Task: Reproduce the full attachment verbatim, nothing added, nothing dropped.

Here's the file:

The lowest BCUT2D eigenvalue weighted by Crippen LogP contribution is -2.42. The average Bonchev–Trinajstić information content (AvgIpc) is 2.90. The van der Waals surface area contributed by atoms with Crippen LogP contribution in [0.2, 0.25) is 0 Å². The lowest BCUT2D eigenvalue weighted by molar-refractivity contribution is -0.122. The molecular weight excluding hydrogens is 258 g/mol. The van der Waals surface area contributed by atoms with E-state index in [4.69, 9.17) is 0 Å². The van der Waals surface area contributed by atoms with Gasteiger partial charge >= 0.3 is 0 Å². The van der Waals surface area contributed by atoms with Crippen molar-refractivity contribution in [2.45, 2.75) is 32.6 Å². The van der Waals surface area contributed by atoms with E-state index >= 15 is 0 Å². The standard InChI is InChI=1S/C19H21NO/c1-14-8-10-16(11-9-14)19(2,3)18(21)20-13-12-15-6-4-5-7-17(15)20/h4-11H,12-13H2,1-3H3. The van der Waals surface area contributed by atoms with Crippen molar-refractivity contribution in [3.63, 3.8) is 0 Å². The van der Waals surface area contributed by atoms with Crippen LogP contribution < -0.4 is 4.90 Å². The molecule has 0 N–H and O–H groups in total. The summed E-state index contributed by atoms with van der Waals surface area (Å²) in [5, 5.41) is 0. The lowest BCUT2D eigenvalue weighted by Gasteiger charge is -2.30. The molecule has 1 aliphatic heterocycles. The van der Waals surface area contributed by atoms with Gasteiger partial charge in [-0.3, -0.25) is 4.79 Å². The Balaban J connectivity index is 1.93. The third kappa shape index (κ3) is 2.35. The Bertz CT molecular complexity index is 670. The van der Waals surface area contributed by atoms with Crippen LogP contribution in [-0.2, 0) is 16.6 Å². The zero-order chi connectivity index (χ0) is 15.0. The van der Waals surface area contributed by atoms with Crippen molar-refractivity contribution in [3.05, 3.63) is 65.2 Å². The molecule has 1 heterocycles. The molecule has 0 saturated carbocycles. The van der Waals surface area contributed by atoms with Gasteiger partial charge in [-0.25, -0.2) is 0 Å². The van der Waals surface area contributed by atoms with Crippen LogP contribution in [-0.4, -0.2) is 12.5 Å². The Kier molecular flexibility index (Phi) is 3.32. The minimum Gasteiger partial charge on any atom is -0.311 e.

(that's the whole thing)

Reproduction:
The lowest BCUT2D eigenvalue weighted by Crippen LogP contribution is -2.42. The average Bonchev–Trinajstić information content (AvgIpc) is 2.90. The van der Waals surface area contributed by atoms with Crippen LogP contribution in [0.2, 0.25) is 0 Å². The lowest BCUT2D eigenvalue weighted by molar-refractivity contribution is -0.122. The molecular weight excluding hydrogens is 258 g/mol. The van der Waals surface area contributed by atoms with E-state index in [4.69, 9.17) is 0 Å². The van der Waals surface area contributed by atoms with Gasteiger partial charge >= 0.3 is 0 Å². The van der Waals surface area contributed by atoms with Crippen molar-refractivity contribution in [2.45, 2.75) is 32.6 Å². The van der Waals surface area contributed by atoms with E-state index >= 15 is 0 Å². The standard InChI is InChI=1S/C19H21NO/c1-14-8-10-16(11-9-14)19(2,3)18(21)20-13-12-15-6-4-5-7-17(15)20/h4-11H,12-13H2,1-3H3. The van der Waals surface area contributed by atoms with Crippen molar-refractivity contribution in [3.63, 3.8) is 0 Å². The van der Waals surface area contributed by atoms with Crippen LogP contribution < -0.4 is 4.90 Å². The molecule has 0 N–H and O–H groups in total. The summed E-state index contributed by atoms with van der Waals surface area (Å²) in [5, 5.41) is 0. The lowest BCUT2D eigenvalue weighted by Gasteiger charge is -2.30. The molecule has 1 aliphatic heterocycles. The van der Waals surface area contributed by atoms with Gasteiger partial charge in [-0.3, -0.25) is 4.79 Å². The Balaban J connectivity index is 1.93. The third kappa shape index (κ3) is 2.35. The Bertz CT molecular complexity index is 670. The van der Waals surface area contributed by atoms with Crippen LogP contribution in [-0.2, 0) is 16.6 Å². The zero-order chi connectivity index (χ0) is 15.0. The van der Waals surface area contributed by atoms with Crippen molar-refractivity contribution in [3.05, 3.63) is 65.2 Å². The molecule has 1 heterocycles. The molecule has 0 saturated carbocycles. The van der Waals surface area contributed by atoms with Gasteiger partial charge in [-0.25, -0.2) is 0 Å². The van der Waals surface area contributed by atoms with Crippen LogP contribution in [-0.4, -0.2) is 12.5 Å². The Kier molecular flexibility index (Phi) is 3.32. The minimum Gasteiger partial charge on any atom is -0.311 e.